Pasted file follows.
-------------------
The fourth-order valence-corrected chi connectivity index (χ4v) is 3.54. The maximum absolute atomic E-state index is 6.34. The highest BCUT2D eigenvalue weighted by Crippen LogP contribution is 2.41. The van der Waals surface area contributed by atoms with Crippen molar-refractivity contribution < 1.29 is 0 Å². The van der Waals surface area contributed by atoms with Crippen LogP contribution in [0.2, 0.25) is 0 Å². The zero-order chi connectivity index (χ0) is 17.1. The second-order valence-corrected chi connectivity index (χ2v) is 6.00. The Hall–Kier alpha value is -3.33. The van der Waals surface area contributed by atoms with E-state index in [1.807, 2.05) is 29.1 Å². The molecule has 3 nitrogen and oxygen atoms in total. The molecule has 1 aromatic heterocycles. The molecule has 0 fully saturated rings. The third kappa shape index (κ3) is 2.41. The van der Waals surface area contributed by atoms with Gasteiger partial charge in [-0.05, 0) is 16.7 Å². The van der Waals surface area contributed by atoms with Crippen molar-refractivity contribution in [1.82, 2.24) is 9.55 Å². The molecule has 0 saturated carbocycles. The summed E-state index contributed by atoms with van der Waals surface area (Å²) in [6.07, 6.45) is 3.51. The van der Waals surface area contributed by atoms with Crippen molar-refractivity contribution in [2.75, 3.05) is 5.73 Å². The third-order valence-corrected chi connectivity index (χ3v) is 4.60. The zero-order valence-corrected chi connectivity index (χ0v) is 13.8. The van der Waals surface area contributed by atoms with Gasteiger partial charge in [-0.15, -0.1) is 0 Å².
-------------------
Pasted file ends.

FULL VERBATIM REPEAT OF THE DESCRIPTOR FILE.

The fourth-order valence-corrected chi connectivity index (χ4v) is 3.54. The maximum absolute atomic E-state index is 6.34. The highest BCUT2D eigenvalue weighted by Crippen LogP contribution is 2.41. The van der Waals surface area contributed by atoms with Crippen molar-refractivity contribution < 1.29 is 0 Å². The van der Waals surface area contributed by atoms with Crippen LogP contribution in [0.2, 0.25) is 0 Å². The zero-order chi connectivity index (χ0) is 17.1. The second-order valence-corrected chi connectivity index (χ2v) is 6.00. The Hall–Kier alpha value is -3.33. The van der Waals surface area contributed by atoms with E-state index in [1.807, 2.05) is 29.1 Å². The molecule has 3 nitrogen and oxygen atoms in total. The molecule has 1 aromatic heterocycles. The molecule has 0 fully saturated rings. The third kappa shape index (κ3) is 2.41. The van der Waals surface area contributed by atoms with Gasteiger partial charge in [-0.05, 0) is 16.7 Å². The van der Waals surface area contributed by atoms with Crippen molar-refractivity contribution in [1.82, 2.24) is 9.55 Å². The molecule has 0 saturated carbocycles. The summed E-state index contributed by atoms with van der Waals surface area (Å²) in [6.07, 6.45) is 3.51. The van der Waals surface area contributed by atoms with Crippen molar-refractivity contribution in [2.75, 3.05) is 5.73 Å². The third-order valence-corrected chi connectivity index (χ3v) is 4.60. The zero-order valence-corrected chi connectivity index (χ0v) is 13.8. The van der Waals surface area contributed by atoms with Gasteiger partial charge in [-0.15, -0.1) is 0 Å².